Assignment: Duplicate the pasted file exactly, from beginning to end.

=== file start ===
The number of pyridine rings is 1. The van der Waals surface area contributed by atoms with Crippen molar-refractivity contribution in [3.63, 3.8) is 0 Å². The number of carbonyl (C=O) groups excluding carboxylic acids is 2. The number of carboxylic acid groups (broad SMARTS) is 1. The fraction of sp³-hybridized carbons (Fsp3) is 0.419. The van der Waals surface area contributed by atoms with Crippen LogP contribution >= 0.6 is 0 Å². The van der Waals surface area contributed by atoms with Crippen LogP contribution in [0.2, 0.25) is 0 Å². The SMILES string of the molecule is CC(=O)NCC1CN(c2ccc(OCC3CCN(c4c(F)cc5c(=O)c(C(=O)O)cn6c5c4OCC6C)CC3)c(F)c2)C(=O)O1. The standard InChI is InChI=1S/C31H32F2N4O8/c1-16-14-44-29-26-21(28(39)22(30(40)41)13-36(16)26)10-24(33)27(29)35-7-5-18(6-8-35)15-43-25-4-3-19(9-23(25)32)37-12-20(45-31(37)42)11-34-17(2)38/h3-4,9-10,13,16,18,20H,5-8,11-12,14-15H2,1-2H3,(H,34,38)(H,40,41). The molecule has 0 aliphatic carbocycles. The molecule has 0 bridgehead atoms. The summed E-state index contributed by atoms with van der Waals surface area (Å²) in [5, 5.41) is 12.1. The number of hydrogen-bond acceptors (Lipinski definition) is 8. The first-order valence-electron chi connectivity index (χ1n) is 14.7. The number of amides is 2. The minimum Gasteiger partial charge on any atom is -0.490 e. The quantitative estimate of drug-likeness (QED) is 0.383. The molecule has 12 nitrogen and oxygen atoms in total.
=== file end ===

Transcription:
The number of pyridine rings is 1. The van der Waals surface area contributed by atoms with Crippen molar-refractivity contribution in [3.63, 3.8) is 0 Å². The number of carbonyl (C=O) groups excluding carboxylic acids is 2. The number of carboxylic acid groups (broad SMARTS) is 1. The fraction of sp³-hybridized carbons (Fsp3) is 0.419. The van der Waals surface area contributed by atoms with Crippen LogP contribution >= 0.6 is 0 Å². The van der Waals surface area contributed by atoms with Crippen LogP contribution in [0.2, 0.25) is 0 Å². The SMILES string of the molecule is CC(=O)NCC1CN(c2ccc(OCC3CCN(c4c(F)cc5c(=O)c(C(=O)O)cn6c5c4OCC6C)CC3)c(F)c2)C(=O)O1. The standard InChI is InChI=1S/C31H32F2N4O8/c1-16-14-44-29-26-21(28(39)22(30(40)41)13-36(16)26)10-24(33)27(29)35-7-5-18(6-8-35)15-43-25-4-3-19(9-23(25)32)37-12-20(45-31(37)42)11-34-17(2)38/h3-4,9-10,13,16,18,20H,5-8,11-12,14-15H2,1-2H3,(H,34,38)(H,40,41). The molecule has 0 aliphatic carbocycles. The molecule has 0 bridgehead atoms. The summed E-state index contributed by atoms with van der Waals surface area (Å²) in [5, 5.41) is 12.1. The number of hydrogen-bond acceptors (Lipinski definition) is 8. The first-order valence-electron chi connectivity index (χ1n) is 14.7. The number of amides is 2. The minimum Gasteiger partial charge on any atom is -0.490 e. The quantitative estimate of drug-likeness (QED) is 0.383. The molecule has 12 nitrogen and oxygen atoms in total.